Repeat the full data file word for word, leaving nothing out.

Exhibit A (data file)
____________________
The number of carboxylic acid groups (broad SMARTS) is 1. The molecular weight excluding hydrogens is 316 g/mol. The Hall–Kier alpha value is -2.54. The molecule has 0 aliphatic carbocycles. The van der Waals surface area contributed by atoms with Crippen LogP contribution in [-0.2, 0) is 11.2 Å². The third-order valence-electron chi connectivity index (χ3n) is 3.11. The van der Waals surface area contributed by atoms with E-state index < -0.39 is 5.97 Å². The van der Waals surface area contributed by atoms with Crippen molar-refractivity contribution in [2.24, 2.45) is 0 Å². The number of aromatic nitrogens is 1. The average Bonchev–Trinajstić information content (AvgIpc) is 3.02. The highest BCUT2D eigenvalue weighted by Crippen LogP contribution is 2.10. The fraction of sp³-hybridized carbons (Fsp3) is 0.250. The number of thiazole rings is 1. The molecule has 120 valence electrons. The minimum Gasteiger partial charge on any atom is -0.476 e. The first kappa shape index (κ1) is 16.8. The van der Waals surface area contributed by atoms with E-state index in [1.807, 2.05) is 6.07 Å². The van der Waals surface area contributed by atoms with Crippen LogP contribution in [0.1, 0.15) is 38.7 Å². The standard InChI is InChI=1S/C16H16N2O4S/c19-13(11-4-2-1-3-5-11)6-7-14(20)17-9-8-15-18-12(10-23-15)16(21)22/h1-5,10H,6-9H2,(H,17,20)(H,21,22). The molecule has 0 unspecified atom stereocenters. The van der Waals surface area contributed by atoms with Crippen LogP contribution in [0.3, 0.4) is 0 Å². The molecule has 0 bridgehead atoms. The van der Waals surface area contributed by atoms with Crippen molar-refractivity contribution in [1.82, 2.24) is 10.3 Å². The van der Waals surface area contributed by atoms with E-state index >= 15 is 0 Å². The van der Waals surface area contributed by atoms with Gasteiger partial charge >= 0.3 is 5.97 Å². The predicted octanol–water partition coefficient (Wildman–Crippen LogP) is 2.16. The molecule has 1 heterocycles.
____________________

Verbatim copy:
The number of carboxylic acid groups (broad SMARTS) is 1. The molecular weight excluding hydrogens is 316 g/mol. The Hall–Kier alpha value is -2.54. The molecule has 0 aliphatic carbocycles. The van der Waals surface area contributed by atoms with Crippen LogP contribution in [-0.2, 0) is 11.2 Å². The third-order valence-electron chi connectivity index (χ3n) is 3.11. The van der Waals surface area contributed by atoms with E-state index < -0.39 is 5.97 Å². The van der Waals surface area contributed by atoms with Crippen molar-refractivity contribution in [2.24, 2.45) is 0 Å². The number of aromatic nitrogens is 1. The average Bonchev–Trinajstić information content (AvgIpc) is 3.02. The highest BCUT2D eigenvalue weighted by Crippen LogP contribution is 2.10. The fraction of sp³-hybridized carbons (Fsp3) is 0.250. The number of thiazole rings is 1. The molecule has 120 valence electrons. The minimum Gasteiger partial charge on any atom is -0.476 e. The first kappa shape index (κ1) is 16.8. The van der Waals surface area contributed by atoms with E-state index in [1.807, 2.05) is 6.07 Å². The van der Waals surface area contributed by atoms with Crippen LogP contribution in [0.1, 0.15) is 38.7 Å². The standard InChI is InChI=1S/C16H16N2O4S/c19-13(11-4-2-1-3-5-11)6-7-14(20)17-9-8-15-18-12(10-23-15)16(21)22/h1-5,10H,6-9H2,(H,17,20)(H,21,22). The molecule has 0 unspecified atom stereocenters. The van der Waals surface area contributed by atoms with Crippen LogP contribution in [0.3, 0.4) is 0 Å². The molecule has 0 bridgehead atoms. The van der Waals surface area contributed by atoms with Crippen molar-refractivity contribution in [1.82, 2.24) is 10.3 Å². The van der Waals surface area contributed by atoms with E-state index >= 15 is 0 Å². The van der Waals surface area contributed by atoms with Gasteiger partial charge >= 0.3 is 5.97 Å². The predicted octanol–water partition coefficient (Wildman–Crippen LogP) is 2.16. The molecule has 1 heterocycles.